I’m still in the process of moving my archives over to Aperture. I’m taking my time, pre-organizing and story-boarding my collection to maximize efficiency. I love that I can create a new folder in Aperture and under File Menu > Import> “Folders Into Project”, (which maintains the folder hierarchy) import images into new Aperture Projects, Folders and Albums.
There is no limit to the size of an Aperture Library, but projects are limited to 10,000 images. However, the bigger the library, the more it might bog down if it gets too big–so multiple libraries are common among Aperture users, and how big is too big –is still open for debate, depending on your hardware.
You can’t contain Mother Nature but you can keep your digital assets safe in Aperture. Photos Copyright Steve Simon
I keep waffling between referenced and managed libraries. Though I love the idea of taking my referenced library and it’s large JPEG Previews with me everywhere, there is the seduction of easy back up using the vault system. And I can still export projects to take with me to work on while on the road.
With managed libraries, Aperture takes care of everything. I’m choosing to keep it simple and safe by with managed libraries in Aperture and backing them up using the vault system. The beauty is I can move back to a referenced system or combination of referenced and managed at any time if I so choose.
With multiple libraries, it makes sense to rename them for easy recognition. For instance, I have a “Aperture Personal Projects” Library and an “Aperture Commercial Library” on my external drive. You can only have one Aperture library open at a time, so when switching libraries I just quit out of one and double click on the other to open it up.
If there is one library you use most, make that the default library in the preferences panel, so when you click on the Aperture Icon in your dock, that is the library that opens.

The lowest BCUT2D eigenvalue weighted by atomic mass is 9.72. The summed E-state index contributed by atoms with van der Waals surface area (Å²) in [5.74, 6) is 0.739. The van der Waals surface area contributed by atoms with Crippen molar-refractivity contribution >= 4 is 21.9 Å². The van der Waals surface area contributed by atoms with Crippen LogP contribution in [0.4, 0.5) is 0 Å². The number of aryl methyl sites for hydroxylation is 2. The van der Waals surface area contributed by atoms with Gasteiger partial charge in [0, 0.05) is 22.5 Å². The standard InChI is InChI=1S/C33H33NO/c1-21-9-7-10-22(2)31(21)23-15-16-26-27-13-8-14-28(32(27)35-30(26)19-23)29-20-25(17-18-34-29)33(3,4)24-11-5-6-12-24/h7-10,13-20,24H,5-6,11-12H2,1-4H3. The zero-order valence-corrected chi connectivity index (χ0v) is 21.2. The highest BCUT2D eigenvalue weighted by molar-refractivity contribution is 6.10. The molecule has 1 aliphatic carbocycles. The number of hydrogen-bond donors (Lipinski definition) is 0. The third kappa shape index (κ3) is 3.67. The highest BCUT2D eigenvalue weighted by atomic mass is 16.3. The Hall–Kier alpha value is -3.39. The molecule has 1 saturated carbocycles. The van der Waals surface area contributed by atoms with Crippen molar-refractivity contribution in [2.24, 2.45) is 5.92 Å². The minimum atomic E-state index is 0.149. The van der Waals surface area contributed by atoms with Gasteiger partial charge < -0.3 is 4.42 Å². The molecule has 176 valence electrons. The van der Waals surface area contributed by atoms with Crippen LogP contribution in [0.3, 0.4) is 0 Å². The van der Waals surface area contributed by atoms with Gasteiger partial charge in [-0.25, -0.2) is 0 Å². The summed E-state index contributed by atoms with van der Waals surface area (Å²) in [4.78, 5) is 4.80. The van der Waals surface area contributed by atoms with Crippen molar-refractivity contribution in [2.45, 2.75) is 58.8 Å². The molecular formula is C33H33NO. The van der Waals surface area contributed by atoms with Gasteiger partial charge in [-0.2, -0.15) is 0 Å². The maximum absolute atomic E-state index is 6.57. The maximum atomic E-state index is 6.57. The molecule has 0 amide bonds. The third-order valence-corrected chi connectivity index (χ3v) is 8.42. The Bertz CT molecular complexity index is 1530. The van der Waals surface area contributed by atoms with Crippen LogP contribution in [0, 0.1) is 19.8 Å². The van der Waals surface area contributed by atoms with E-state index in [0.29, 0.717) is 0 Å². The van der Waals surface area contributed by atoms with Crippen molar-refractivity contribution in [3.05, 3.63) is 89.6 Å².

A shortcut for Preferences Panel is Command > Comma, which lets you choose which Aperture library will open by default, and can be changed at any time in seconds.
Also in the Preferences Panel, you can choose your external editor, set copyright and email size and decide if you want new projects to automatically generate previews.
When I first got Aperture, I allowed Aperture to automatically generate previews, but I have since decided it is more efficient for me to only generate previews for my three-star “good” to five-star portfolio images; keeping the size big and the quality at maximum which makes these previews usable for everything from slideshows and web galleries to publication.
As you no doubt know, it takes a while for Aperture to generate previews and I don’t need previews of everything I ingest, but I can always change my mind, and generate previews of any image(s) at any time. Just choose the images you want previews for, and go to Images > Update Previews. To delete unwanted previews select those images and go to Images > Delete Preview.